Almost on a weekly basis, we sit, rapt at our television sets and our computer screens, horrified by images of children enduring inconceivable trauma. In May, we saw children pulled from the wreckage of tornado damage in Oklahoma. That same month, we watched the scene in Ohio as a six-year-old girl was recovered from the home where she'd been held captive her entire life. And last year, we heard the stories of 20 children who were murdered in their elementary school in front of their classmates in Newtown, Connecticut.
On these days, we hug our children a little closer. We shake our heads, and feel grateful for what we have, and mourn what others have lost.
What we do not think about are the countless children who experience trauma just as harrowing but far too common to make headlines. Every day, children across the country face physical and sexual abuse, domestic violence, community violence, loss of family members, poverty and mental illness. Every year, three million cases of child abuse and neglect are reported in the U.S. Many, many more go unreported. These traumas can have devastating effects on children's physical and mental health, and are linked to a wide range of problems such as addiction and other self-harming behaviors, including suicide. The long-term effects of childhood trauma, in fact, can ripple throughout society, well into the upper echelons and periphery. We are all affected.
As a society, we are largely unequipped to meet the needs of these children. National statistics state that of children who have been sexually abused and show a clinical need for therapy, only 35 percent receive any therapeutic services at all. And all too often, the professionals who work with our children every day -- doctors, teachers, social workers, and those in the justice system -- have limited training and resources with which to serve these traumatized children.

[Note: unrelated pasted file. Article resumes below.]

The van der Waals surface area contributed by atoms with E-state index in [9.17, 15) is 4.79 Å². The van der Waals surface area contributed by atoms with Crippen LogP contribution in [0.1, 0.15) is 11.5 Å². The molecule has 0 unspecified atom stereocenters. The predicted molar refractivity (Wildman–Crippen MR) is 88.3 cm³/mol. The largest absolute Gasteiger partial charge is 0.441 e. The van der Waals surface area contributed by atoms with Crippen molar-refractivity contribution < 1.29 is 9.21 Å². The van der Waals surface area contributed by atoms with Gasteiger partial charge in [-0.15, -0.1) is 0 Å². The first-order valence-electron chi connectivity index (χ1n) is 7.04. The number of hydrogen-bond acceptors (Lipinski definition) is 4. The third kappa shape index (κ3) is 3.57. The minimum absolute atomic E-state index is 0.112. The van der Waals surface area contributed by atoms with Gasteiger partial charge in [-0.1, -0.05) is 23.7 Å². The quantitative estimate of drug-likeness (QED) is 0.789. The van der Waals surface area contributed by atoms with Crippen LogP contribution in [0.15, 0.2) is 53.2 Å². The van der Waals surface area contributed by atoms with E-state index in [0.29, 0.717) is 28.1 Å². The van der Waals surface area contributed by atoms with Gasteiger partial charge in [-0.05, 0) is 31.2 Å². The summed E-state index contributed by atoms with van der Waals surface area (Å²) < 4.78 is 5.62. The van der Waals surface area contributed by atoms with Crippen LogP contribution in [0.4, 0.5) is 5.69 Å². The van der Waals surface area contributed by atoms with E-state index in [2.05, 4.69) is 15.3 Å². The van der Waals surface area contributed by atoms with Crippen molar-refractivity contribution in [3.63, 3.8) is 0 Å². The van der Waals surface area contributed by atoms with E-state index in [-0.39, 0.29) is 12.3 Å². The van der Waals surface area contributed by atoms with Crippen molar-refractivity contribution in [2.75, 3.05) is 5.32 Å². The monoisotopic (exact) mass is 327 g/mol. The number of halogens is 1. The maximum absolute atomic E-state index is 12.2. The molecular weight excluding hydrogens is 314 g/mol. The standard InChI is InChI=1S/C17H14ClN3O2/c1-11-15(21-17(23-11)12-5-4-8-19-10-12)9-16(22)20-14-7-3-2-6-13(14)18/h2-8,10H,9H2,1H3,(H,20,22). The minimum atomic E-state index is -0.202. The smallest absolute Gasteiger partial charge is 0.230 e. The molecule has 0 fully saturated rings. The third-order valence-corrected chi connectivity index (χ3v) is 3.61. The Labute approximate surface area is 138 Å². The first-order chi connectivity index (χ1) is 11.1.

This week in New York City, The New York Center for Children (NYCC) presented The Impact of Trauma on Children and Families: Moving Toward Resilience through Trauma-Informed Care. This one-day conference was attended by hundreds of professionals who learned how best to confront the complex challenges and solutions for children facing trauma. We are just one organization, but we have seen the results: even a one-day conference can reach countless caregivers who have direct contact with children in need -- children who, with a little intervention can avoid becoming just another homeless kid, suicide victim, or statistic. We need more outreach programs across the country to raise awareness about early intervention and to help our most helpless members of society.
The conference prepared practitioners to best meet the needs of these most vulnerable children, from how to address mental health needs to how best to involve children in court proceedings without further traumatizing them. It is but one of the ways in which we as a center, and we as a society, can help raise awareness of everyday traumas and help minimize their long-term impact.
It's so easy to feel hopeless in the face of tragedy, especially when children are concerned. Abuse, poverty, and violence can feel like insurmountable obstacles in our communities. Focusing our attention on the professionals on the front lines can increase their capacity to help the children affected by trauma. It can improve our ability to respond quickly to the needs of these most vulnerable citizens. It can help our society as a whole to raise healthy, productive citizens who are not branded for the rest of their lives as victims. It can help us all.